Sadly, we seek to achieve good standing by our own merit, leading to arrogance, rather than depending on God. In doing so we put ourselves at risk to be humbled. When our desires for happiness contradict what honours God, we redefine the rules in our lives to make room for what is self-gratifying. We take the place of God, assume both master and forgiver of our actions and cast ourselves as the center of all our experiences. The first sin committed by man was done in order to “be like God”; from day one we have been seeking to elevate ourselves. By God’s grace, we can become aware of our own sin. However, in an interesting twist, it seems that we often learn humility through humiliation. Like Eustace, whose disillusionment was graciously brought on when he was transformed into a literal dragon, we human beings sometimes need to fail miserably to see ourselves a little more clearly. When we come to an end of ourselves, we can let go of the arrogance that believes in our own abilities and trust instead in the rescue of our Savior. Sometimes the means to the end of pride is a crushing failure. This is why we are called to die to ourselves. The dying might feel like an utter humiliation; in a way it is the dismantlement of that false conception of self. Humiliation should rightly cause a loss of false self-image we develop. Where we feel we ought to be and what we deserve will be relinquished.  To the extent we cling to that identity, it will be a painful and searing abandonment. However, it shouldn’t go so far as a complete loss of self either. It is the loss of the false-self. We are still God’s creation, still his beloved, and if we are saved, we are new creatures in his sight. He takes us by the hand, the creator of majesty itself, and leads us in awe to walk with him.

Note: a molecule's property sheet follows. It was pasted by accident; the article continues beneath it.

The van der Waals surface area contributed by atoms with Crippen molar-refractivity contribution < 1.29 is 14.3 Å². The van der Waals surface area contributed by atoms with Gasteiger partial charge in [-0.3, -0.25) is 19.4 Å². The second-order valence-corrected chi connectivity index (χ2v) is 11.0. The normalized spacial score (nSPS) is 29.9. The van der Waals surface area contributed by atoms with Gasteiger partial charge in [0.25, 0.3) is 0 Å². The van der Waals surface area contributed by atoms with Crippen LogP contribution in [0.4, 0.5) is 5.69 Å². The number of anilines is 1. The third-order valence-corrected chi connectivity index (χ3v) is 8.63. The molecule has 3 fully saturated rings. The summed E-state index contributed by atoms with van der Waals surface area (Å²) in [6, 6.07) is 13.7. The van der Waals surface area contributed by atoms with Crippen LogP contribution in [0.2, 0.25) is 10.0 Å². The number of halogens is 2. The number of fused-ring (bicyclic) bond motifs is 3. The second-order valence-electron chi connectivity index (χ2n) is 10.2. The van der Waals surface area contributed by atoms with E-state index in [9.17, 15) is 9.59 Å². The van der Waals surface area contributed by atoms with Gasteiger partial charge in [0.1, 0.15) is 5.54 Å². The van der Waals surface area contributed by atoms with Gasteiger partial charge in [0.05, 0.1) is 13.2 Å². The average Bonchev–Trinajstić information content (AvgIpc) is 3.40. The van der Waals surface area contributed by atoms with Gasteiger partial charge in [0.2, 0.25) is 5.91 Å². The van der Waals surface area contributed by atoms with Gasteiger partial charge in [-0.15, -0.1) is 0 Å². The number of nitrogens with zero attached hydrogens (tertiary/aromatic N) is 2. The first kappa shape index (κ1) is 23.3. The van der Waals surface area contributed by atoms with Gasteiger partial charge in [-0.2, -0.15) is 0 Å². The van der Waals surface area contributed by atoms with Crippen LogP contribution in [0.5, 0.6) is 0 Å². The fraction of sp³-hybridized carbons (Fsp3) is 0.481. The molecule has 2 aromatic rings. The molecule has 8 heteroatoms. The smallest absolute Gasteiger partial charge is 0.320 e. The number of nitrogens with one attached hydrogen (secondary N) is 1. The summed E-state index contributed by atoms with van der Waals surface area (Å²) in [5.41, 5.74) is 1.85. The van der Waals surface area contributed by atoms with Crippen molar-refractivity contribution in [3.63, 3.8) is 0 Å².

Furthermore, sin taken to completion ensures humiliation, for a corrupt spirit eats away at the soul. “Sin, when fully grown, leads to death,” and death is the ultimate humiliation. A soul can descend no further than the pit of hell. And so, in the fallen state all humans are in, whether we overcome sin or are overcome by it, we will face humiliation.

When God saves us, he brings us back to the kind of humility from before the fall. He saves us from the utter humiliation of sin. It is by his grace we are restored and can stand before God as we are.

Humility demands a sense of one’s own lowliness, but can it go too far? Peter Pettigrew, a character from Harry Potter, was characterized by weakness and lacked confidence, which the villain twisted and used to control him. There is one scene in particular, when after bringing Harry Potter to the gathering of evil wizards, he approaches the Dark Lord of the story on his knees, in shame, sniveling and seeking favour from him. Is this meekness, humility?